Swallows and Damazons!

24 May 2018
Claire Hector

We headed out this week to do a final few tweaks on the Discovery Bay at Hullabaloo wrap-up (more on that soon!) and to check whether the Ragged-Robin (a bright pink pollinator!) was in bloom yet on the Lost Duver meadows near our Arc, Artecology & The Common Space HQ.  We’re delighted to report that the place is humming with new life!  Flying overhead (from the Sandown Airport EGHN direction no less!) were a couple of swallows, and we spotted the first Broad Bodied Chasers dragonflies and Azure damselflies on the new ponds, particularly in the reed bed walk pond. This is absolutely great news and pretty quick too – the last pond was only created this winter, part of The Common Space’s work here. It’s worth sitting a while and watching the damselfly traffic through the reeds and in fact our digger driver designed the pond shape to allow people to do just that. 

We’re also chuffed to see that the turfs Ian Boyd had salvaged from a development site a few years ago are thriving; everything is just tipping into bloom… yellow flag iris, Ragged-Robin and Marsh Orchids all on the up and in triple the numbers than when first planted. If you visit now, see if you can spot these diamond-shaped turfs amongst the mass of bright yellow lesser spearwort!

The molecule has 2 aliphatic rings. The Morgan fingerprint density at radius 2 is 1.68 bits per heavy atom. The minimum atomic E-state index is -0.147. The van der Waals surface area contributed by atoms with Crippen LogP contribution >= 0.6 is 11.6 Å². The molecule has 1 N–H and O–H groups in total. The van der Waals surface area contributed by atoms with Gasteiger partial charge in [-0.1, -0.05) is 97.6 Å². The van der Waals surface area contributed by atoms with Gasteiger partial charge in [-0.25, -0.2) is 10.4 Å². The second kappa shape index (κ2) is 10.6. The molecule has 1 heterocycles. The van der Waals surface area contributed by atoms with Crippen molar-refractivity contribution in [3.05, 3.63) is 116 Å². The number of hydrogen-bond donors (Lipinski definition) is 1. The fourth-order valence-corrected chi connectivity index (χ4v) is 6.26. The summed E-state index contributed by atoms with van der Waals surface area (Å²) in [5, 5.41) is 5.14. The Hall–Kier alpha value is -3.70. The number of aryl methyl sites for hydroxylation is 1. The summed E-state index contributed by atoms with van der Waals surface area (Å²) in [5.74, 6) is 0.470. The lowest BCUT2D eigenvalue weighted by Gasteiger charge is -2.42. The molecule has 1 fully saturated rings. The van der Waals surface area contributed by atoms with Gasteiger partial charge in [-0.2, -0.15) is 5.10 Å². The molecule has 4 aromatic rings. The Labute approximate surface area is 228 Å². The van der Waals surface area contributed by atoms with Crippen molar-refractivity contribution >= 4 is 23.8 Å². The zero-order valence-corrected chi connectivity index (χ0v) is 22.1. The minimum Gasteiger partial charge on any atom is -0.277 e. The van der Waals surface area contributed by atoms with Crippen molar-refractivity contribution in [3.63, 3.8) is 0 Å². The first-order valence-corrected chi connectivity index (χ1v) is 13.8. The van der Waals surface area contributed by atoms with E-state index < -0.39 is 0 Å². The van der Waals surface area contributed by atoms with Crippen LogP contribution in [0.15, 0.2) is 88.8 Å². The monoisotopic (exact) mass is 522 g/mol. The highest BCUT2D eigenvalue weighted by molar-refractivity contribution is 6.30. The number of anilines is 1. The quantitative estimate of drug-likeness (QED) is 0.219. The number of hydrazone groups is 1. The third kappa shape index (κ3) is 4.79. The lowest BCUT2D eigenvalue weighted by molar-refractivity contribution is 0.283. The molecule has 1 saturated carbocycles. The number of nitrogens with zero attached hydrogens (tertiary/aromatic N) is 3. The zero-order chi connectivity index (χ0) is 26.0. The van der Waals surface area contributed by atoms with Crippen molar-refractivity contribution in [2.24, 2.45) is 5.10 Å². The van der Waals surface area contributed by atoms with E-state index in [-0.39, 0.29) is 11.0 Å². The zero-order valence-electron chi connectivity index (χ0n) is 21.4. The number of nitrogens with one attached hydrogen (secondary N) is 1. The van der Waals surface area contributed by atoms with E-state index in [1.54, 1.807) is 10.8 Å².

The Lost Duver meadow is an excellent illustration of our punctuated intervention approach… small powerfully-packed ecological support that we’re building up patchwork-like and bit by bit. That’s the plan, both here in Sandown Bay and in our work across all our entities. It applies as much to our eco-engineering work at Artecology as it does to our approach to development and place-planning at Arc.

Thanks to Hampshire Payback Service, Down To The Coast, @greenarmyisleofwight, Arc Consulting, #Tescos #BagsofHelp and Les the Digger Driver for either bits of funding or hands-on help with diggers and loppers.

More from our survey and info on The Common Space Facebook page!

A broad bodied chaser, one of a pair on the Reed Bed Pond, dug this winter.

Ian points out the marsh orchids and Ragged-Robin coming up among the Yellow Flag Iris – a salvaged turf and great example of the power of punctuated intervention!